The flogging suffered by the body politic was spotlighted by the upsurge of unemployment as well poverty. As an example, the jobless rate in the U.S. soared from 4.4% in May 2007 to 10.1% by October 2009.

On a positive note, the recession came to end by the summer of 2009. On the other hand, the plight of the labor force scarcely improved for years to come. To bring up an example, the unemployment rate was still hovering at 9.0% in October 2011 (Labor, 2011).

The devastation was worse in terms of the millions of souls thrown into abject poverty. According to official figures, 15.1% of Americans were living in poverty in 2010. The proportion, which had risen from 14.3% the previous year, was the third consecutive rise in the annual survey (Census, 2011a).

In the meantime, the economy was saddled by a load of bloated banks that had scant interest in playing their proper role in the economy. In delving into this issue, it helps to keep in mind that the fundamental role of a commercial bank is to take in cash from thrify folks and lend out the dough to needy but creditworthy users.

Brazen Banks

In the world of commerce, certain parties need to borrow money as a matter of course while others do not. To start with a counterexample, large companies as a group drum up enough profits from their operations to fund their ongoing activities as well as finance brand-new ventures.

Moreover, a big and established firm has the wherewithal to obtain capital directly from the investing public by issuing stocks or selling bonds. For these reasons, giant concerns are rarely forced to borrow money from any type of bank.

By contrast, small and midsize firms are often obliged to set up a line of credit in order to finance routine operations as well as fund projects for expansion. A case in point is the cash required to obtain a letter of credit whose function is to back up a purchase from a foreign vendor.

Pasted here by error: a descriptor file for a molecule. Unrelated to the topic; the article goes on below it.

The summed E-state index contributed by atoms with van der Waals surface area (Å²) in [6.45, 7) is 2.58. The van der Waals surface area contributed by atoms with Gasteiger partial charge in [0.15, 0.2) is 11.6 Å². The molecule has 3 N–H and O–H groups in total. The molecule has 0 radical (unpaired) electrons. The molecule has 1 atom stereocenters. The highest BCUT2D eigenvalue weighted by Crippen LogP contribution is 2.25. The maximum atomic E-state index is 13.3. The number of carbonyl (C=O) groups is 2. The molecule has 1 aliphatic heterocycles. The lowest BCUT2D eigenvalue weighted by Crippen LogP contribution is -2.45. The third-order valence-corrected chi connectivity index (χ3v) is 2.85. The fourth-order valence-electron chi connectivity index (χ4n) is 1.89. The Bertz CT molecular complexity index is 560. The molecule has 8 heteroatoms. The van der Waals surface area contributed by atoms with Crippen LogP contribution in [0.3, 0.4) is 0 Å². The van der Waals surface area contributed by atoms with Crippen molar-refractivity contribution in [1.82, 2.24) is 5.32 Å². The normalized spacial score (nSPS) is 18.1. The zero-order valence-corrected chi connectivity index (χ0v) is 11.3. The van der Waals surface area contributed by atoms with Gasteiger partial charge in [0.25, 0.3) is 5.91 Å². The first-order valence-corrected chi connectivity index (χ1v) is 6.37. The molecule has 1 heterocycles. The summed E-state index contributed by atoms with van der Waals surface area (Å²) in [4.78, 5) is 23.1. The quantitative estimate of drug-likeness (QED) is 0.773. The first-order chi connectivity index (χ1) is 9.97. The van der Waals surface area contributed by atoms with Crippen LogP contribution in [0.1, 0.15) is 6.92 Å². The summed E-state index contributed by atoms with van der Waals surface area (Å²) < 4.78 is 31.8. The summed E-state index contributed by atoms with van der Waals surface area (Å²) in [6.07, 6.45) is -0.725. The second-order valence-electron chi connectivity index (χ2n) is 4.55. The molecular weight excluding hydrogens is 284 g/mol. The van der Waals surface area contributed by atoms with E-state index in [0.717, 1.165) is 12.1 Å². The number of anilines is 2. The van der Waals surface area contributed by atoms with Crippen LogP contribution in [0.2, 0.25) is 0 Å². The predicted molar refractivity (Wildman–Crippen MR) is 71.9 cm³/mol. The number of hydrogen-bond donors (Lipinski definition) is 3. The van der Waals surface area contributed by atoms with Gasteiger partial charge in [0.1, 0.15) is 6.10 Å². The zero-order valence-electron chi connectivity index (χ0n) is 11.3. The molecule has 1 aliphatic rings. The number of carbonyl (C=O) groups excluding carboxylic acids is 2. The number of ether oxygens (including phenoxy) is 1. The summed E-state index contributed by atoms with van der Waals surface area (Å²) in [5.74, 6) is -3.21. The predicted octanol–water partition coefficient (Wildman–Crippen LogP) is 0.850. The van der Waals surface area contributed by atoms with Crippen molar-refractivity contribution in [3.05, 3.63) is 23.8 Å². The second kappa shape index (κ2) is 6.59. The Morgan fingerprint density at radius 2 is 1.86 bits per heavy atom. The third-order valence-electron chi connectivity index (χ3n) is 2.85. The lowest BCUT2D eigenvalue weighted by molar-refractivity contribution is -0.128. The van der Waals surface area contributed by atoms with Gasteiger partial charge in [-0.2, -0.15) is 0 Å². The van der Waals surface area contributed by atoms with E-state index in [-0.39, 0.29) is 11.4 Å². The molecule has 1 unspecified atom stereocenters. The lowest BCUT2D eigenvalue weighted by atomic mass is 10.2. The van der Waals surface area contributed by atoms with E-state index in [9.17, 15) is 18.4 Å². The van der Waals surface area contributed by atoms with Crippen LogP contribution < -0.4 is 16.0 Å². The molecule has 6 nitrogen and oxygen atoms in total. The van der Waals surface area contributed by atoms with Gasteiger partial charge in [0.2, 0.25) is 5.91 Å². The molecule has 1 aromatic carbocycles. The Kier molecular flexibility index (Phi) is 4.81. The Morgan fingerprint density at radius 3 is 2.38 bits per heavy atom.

Despite their mission, though, the recipients of the public bailouts had little or no interest in fulfilling their charter. Instead, the bankers found other uses for the money much better to their liking.

A fine example lay in the handout of billions of dollars to pay princely bonuses to favored employees. Another common ploy of the hustlers was to buy up weaker rivals in the marketplace, thus reducing the scope of competition within the banking industry. As for the rest of the moola, the banksters chose to hoard the cash wangled out of the public treasury.

To top it off, the cash infusion from the government enabled the banks to hold onto large stockpiles of properties rather than sell them off in order to whittle down their holdings and pay off their bills. If the market were left alone to do its job, the average price of homes would slim down to moderate levels following the massive buildup during the property bubble.

On the other hand, the tight grip on properties held by the banks acted as an artificial plug that kept real estate from losing its froth. As a result, the housing market could not cast off the blubber as a prelude to regaining its health.

Thanks to the chokes on real estate, myriads of homes stood empty for want of buyers and renters. At the same time, millions of souls lived in squalor because the newly destitute could not afford to secure decent quarters for their families.

As an example, 15 million housing units stood vacant in the U.S. in 2010. The figure was 44% higher than the vacancy rate from 2000 (Gopal, 2011).

Granted, some of these properties would require large dollops of cash if they were to be refurbished and transformed into swanky pads. On the other hand, a lot of folks in a state of privation do not insist on the trappings of luxury. Rather, the down-at-heel would be happy to live in presentable surroundings furnished with basic amenities such as clean water and dependable heating.

Given the mass of artificial props in real estate, however, the property market continued to be way overpriced in relation to the average level of income. In this and other ways, the housing sector was prevented by the government from shaking off the deadweight and regaining its mojo.

At first blush, the ham-handed program of support for the housing sector might seem like a blessing for the folks who already owned their homes. Granted, the rigidity in the marketplace might appear to be beneficial for the owners over the near term.

Yet the impact over the longer range was the direct opposite. The reason stems from the fact that the housing market can only flounder in the midst of an ailing economy.

On the other hand, the cost of living for the population as a whole is destined to climb higher for generations to come. The main driver lies in the groundswell of demand for natural resources from the emerging nations.